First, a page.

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For the album by Wormed, see Planisphaerium (album).
The mathematician Claudius Ptolemy 'the Alexandrian' as imagined by a 16th-century artist

The Planisphaerium is a work by Ptolemy. The title can be translated as "celestial plane" or "star chart". In this work Ptolemy explored the mathematics of mapping figures inscribed in the celestial sphere onto a plane by what is now known as stereographic projection. This method of projection preserves the properties of circles.


Herman of Carinthia, translator of Planisphaerium, with an astrolabe

Originally written in Ancient Greek, Planisphaerium was one of many scientific works which survived from antiquity in Arabic translation. One reason why Planisphaerium attracted interest was that stereographic projection was the mathematical basis of the plane astrolabe, an instrument which was widely used in the medieval Islamic world. In the 12th century the work was translated from Arabic into Latin by Herman of Carinthia, who also translated commentaries by Maslamah Ibn Ahmad al-Majriti. The oldest known translation is in Arabic done by unknown scholar as part the Translation Movement in Baghdad.[1]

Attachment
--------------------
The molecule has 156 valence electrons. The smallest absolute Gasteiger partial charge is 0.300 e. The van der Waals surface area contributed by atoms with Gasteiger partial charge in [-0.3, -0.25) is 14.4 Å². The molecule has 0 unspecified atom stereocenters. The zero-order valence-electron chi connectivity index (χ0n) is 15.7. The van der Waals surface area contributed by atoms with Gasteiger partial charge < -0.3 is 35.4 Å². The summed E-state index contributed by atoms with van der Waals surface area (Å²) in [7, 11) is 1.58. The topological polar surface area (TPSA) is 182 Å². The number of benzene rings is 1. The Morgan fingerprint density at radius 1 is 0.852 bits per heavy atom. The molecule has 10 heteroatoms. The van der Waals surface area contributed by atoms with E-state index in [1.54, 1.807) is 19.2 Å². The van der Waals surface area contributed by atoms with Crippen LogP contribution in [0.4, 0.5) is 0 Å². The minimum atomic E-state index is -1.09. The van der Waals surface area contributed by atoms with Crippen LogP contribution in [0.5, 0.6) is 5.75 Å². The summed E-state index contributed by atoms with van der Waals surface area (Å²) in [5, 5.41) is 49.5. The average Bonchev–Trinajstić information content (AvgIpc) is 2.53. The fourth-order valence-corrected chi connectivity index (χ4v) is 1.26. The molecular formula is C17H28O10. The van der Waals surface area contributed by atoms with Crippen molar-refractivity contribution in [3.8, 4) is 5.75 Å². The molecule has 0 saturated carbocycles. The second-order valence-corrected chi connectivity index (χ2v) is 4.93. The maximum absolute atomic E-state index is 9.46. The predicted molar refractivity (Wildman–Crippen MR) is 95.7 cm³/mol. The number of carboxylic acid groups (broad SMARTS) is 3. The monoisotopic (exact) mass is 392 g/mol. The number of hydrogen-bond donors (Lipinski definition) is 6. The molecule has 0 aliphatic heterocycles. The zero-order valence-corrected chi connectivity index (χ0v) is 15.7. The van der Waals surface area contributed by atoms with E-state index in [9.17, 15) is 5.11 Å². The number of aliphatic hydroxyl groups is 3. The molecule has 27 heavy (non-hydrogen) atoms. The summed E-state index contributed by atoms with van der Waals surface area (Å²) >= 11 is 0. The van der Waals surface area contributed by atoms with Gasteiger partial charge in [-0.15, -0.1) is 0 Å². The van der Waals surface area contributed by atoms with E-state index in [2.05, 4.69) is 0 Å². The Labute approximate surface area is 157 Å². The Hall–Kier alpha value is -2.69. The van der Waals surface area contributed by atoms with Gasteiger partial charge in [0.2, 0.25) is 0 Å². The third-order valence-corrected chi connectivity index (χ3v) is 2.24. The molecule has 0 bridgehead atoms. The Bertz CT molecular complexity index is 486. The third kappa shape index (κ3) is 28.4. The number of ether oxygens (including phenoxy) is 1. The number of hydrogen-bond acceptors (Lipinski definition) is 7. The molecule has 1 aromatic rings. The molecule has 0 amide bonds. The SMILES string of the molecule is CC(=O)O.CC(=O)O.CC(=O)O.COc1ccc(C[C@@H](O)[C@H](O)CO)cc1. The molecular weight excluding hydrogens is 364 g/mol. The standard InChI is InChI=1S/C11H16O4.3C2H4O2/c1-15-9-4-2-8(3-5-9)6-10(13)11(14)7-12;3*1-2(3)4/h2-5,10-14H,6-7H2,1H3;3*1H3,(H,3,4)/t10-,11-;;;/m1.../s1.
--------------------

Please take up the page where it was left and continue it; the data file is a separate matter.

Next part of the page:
Flat earth[edit]

Planisphaeium was unaccompanied by text and appeared to presume the reader had already read Ptolemy's Almagest. This lack of text is to a degree responsible for the overemphasis of the acceptance during the 15th century of a flat earth.[2] The portrayal of Earth on a plane surface and the obvious lack of continents in the Western Hemisphere supported this. Without understanding stereographic projection or more information about the western hemisphere this seems to confirm the view of a flat Earth.


A plastic planisphere.

The word planisphere (Latin planisphaerium) was originally used in the second century by Ptolemy to describe the representation of a spherical Earth by a map drawn in the plane. [3]


  1. ^ Sidoli, Nathan; J. L. Berggren (2007). "The Arabic version of Ptolemy’s Planisphere or Flattening the Surface of the Sphere: Text, Translation, Commentary". SCIAMVS. 37 8 (139). 
  2. ^ Parker, John (1965). "A fragment of a fifteenth‐century planisphere in the James Ford Bell collection". Imago Mundi: The International Journal for the History of Cartography 19 (1). doi:10.1080/03085696508592271. 
  3. ^ Journal of the British Astronomical Association yr:1995 pg:35

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